The invention further provides an implantable atrial defibrillator including means for sensing electrical activity of a heart, including ventricular activations of the heart, synchronizing means for providing a synchronizing signal upon receipt of a first ventricular activation detection signal, timing means for timing time intervals between immediately successive second ventricular activation detection signals, and cardioverting means for applying cardioverting electrical energy to the heart when the time between immediately successive second ventricular activation detection signals is greater than a determined minimum time interval and in timed relation to a synchronizing signal. The atrial defibrillator further includes first detecting means for detecting ventricular activations from the sensed electrical activity of the heart, the first detecting means providing the synchronizing means with first ventricular activation detection signals and having a first sensitivity and a first specificity for detecting ventricular activations, and second detecting means for detecting ventricular activations from the electrical activity of the heart, the second detecting means providing the timing means with second ventricular activation detection signals and having a second sensitivity and a second specificity for detecting ventricular activations. The second sensitivity is greater than the first sensitivity and the first specificity is greater than the second specificity.

BRIEF DESCRIPTION OF THE DRAWINGS

The features of the present invention which are believed to be novel are set forth with particularity in the appended claims. The invention, together with further objects and advantages thereof, may best be understood by making reference to the following description taken in conjunction with the accompanying drawing, in the several figures of which like reference numerals identify identical elements, and wherein:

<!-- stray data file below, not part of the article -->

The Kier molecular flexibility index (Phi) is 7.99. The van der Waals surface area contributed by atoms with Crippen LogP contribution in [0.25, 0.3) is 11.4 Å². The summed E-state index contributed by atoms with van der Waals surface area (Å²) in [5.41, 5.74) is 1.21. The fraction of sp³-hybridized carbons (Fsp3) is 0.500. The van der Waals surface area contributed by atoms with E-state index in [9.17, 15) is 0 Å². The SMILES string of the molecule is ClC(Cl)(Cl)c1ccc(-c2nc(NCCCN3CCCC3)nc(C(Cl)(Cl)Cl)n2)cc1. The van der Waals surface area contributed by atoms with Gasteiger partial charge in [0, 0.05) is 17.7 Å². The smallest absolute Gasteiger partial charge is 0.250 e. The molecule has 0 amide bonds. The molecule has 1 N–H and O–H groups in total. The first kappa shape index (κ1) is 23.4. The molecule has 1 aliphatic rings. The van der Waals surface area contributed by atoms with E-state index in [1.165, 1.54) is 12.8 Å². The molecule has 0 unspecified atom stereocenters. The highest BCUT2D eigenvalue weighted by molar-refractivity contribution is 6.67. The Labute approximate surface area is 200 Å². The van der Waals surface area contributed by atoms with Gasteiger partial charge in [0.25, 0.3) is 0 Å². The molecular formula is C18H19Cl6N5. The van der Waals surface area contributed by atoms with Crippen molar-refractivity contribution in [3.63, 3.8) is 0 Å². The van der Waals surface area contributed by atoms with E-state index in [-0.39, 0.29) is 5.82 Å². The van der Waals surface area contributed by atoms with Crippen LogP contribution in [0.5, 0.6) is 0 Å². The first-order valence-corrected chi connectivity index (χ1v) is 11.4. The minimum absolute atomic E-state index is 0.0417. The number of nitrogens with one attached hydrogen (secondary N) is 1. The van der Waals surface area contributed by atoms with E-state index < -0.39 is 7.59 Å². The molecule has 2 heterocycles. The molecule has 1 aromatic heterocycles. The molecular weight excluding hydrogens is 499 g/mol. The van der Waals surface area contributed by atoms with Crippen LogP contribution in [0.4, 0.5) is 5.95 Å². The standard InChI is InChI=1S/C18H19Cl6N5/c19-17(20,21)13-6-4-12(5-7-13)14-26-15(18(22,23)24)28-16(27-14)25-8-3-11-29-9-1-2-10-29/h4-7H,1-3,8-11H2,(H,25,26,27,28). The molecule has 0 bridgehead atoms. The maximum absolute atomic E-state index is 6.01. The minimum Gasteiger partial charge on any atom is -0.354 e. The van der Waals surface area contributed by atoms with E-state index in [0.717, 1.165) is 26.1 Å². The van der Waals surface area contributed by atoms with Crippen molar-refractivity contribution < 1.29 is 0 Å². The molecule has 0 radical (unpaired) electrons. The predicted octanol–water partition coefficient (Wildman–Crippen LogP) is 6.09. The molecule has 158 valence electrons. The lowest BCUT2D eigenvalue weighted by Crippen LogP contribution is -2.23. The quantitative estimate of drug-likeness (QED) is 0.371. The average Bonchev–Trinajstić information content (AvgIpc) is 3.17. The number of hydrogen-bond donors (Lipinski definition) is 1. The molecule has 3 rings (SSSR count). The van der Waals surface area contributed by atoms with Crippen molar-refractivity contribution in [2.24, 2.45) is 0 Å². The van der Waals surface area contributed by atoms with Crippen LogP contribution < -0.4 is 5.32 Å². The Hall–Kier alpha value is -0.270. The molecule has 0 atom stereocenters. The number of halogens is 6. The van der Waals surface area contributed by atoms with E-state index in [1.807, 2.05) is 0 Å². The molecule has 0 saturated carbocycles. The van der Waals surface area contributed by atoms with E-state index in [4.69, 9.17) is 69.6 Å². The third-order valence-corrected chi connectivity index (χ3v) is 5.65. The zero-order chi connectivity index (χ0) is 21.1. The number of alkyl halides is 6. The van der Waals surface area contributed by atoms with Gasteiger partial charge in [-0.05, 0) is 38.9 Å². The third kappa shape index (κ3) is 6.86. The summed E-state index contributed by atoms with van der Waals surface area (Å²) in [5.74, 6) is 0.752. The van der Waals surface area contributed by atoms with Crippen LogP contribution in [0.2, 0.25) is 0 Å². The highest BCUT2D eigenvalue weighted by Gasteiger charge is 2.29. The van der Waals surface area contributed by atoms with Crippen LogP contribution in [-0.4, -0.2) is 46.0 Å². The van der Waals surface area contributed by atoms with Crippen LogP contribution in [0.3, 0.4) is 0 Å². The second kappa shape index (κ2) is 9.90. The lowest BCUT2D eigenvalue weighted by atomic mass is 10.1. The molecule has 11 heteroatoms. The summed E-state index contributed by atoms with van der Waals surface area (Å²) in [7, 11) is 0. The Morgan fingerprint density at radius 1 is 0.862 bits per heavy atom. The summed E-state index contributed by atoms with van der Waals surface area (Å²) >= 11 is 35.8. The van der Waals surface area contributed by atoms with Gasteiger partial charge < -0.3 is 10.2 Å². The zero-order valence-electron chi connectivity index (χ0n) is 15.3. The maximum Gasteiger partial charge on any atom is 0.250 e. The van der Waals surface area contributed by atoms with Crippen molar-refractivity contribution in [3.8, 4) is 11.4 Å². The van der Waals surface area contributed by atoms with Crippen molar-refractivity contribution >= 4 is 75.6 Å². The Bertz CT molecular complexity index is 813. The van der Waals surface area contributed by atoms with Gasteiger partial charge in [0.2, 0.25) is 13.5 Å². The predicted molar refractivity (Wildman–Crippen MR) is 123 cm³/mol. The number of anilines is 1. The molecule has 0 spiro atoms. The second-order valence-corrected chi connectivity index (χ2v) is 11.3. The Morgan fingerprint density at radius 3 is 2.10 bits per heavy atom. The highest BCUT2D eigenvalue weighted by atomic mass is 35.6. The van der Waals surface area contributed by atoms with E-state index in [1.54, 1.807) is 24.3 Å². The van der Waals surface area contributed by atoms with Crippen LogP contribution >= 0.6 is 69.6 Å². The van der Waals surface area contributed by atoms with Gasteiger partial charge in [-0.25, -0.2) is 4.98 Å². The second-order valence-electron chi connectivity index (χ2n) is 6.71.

FIG. 1 is a schematic block diagram of a fully implantable atrial defibrillator embodying the present invention in accordance with the preferred embodiment thereof and shown in association with a human heart in need of atrial fibrillation monitoring and potential atrial cardioversion;

FIG. 2 is an illustration of an electrogram for demonstrating the operation of the defibrillator of FIG. 1 when configured in accordance with a first embodiment;

FIG. 3 is an illustration of a pair of electrograms for demonstrating the operation of the defibrillator of FIG. 1 when configured in accordance with a second embodiment;

FIG. 4a is an illustration of an electrogram after having been initially filtered;

FIG. 4b is an illustration of the electrogram of FIG. 4a after further filtering with a second bandwidth; and,

FIG. 4c is another illustration of the electrogram of FIG. 4a after further filtering with a first bandwidth more narrow than the second bandwidth.

DETAILED DESCRIPTION OF THE PREFERRED EMBODIMENT

Referring now to FIG. 1, it illustrates a fully implantable atrial defibrillator 30 embodying the present invention shown in association with a schematically illustrated human heart 10 in need of atrial fibrillation monitoring and potential atrial cardioversion. The portions of the heart illustrated in FIG. 1 are the right ventricle 12, the left ventricle 14, the right atrium 16, the left atrium 18, the superior vena cava 20, the coronary sinus channel 21 which, as used herein, denotes the coronary sinus 22 and the great cardiac vein 23, the coronary sinus ostium or opening 24, the left ventricular free wall 26 and the inferior vena cava 27. In addition, as used herein, the term "ventricular activations" denotes R waves of the heart cardiac cycle which result from the cellular depolarizations of the ventricles 12 and 14.